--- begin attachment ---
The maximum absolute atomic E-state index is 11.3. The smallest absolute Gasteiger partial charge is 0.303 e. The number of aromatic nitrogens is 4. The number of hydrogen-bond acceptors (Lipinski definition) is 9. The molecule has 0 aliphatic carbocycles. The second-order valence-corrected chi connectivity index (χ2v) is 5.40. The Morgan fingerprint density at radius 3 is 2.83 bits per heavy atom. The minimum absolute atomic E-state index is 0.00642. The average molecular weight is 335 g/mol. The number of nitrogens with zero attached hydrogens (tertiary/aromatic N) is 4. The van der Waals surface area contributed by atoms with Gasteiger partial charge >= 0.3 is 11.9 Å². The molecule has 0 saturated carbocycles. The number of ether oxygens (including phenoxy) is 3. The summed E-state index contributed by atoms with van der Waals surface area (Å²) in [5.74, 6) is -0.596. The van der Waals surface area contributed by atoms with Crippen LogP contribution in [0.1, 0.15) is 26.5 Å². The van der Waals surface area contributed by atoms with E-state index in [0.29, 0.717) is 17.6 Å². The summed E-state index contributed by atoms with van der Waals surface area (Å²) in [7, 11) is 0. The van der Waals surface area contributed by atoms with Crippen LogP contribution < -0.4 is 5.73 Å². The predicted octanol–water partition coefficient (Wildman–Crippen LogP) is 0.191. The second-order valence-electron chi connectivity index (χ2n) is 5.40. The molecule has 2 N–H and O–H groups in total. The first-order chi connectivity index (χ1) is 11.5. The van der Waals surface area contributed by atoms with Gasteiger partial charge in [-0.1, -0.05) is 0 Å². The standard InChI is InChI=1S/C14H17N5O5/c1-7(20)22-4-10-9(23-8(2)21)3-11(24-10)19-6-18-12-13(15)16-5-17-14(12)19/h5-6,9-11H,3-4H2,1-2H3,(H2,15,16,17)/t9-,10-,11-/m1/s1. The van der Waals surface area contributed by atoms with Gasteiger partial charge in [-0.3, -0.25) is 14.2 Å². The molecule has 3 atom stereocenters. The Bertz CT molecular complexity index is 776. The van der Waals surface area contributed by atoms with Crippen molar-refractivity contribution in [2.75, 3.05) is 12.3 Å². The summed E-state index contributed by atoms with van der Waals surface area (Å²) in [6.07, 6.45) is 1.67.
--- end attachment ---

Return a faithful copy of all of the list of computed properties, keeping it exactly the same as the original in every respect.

The maximum absolute atomic E-state index is 11.3. The smallest absolute Gasteiger partial charge is 0.303 e. The number of aromatic nitrogens is 4. The number of hydrogen-bond acceptors (Lipinski definition) is 9. The molecule has 0 aliphatic carbocycles. The second-order valence-corrected chi connectivity index (χ2v) is 5.40. The Morgan fingerprint density at radius 3 is 2.83 bits per heavy atom. The minimum absolute atomic E-state index is 0.00642. The average molecular weight is 335 g/mol. The number of nitrogens with zero attached hydrogens (tertiary/aromatic N) is 4. The van der Waals surface area contributed by atoms with Gasteiger partial charge >= 0.3 is 11.9 Å². The molecule has 0 saturated carbocycles. The number of ether oxygens (including phenoxy) is 3. The summed E-state index contributed by atoms with van der Waals surface area (Å²) in [5.74, 6) is -0.596. The van der Waals surface area contributed by atoms with Crippen LogP contribution in [0.1, 0.15) is 26.5 Å². The van der Waals surface area contributed by atoms with E-state index in [0.29, 0.717) is 17.6 Å². The summed E-state index contributed by atoms with van der Waals surface area (Å²) in [7, 11) is 0. The van der Waals surface area contributed by atoms with Crippen LogP contribution < -0.4 is 5.73 Å². The predicted octanol–water partition coefficient (Wildman–Crippen LogP) is 0.191. The second-order valence-electron chi connectivity index (χ2n) is 5.40. The molecule has 2 N–H and O–H groups in total. The first-order chi connectivity index (χ1) is 11.5. The van der Waals surface area contributed by atoms with Gasteiger partial charge in [-0.1, -0.05) is 0 Å². The standard InChI is InChI=1S/C14H17N5O5/c1-7(20)22-4-10-9(23-8(2)21)3-11(24-10)19-6-18-12-13(15)16-5-17-14(12)19/h5-6,9-11H,3-4H2,1-2H3,(H2,15,16,17)/t9-,10-,11-/m1/s1. The van der Waals surface area contributed by atoms with Gasteiger partial charge in [-0.3, -0.25) is 14.2 Å². The molecule has 3 atom stereocenters. The Bertz CT molecular complexity index is 776. The van der Waals surface area contributed by atoms with Crippen molar-refractivity contribution in [2.75, 3.05) is 12.3 Å². The summed E-state index contributed by atoms with van der Waals surface area (Å²) in [6.07, 6.45) is 1.67.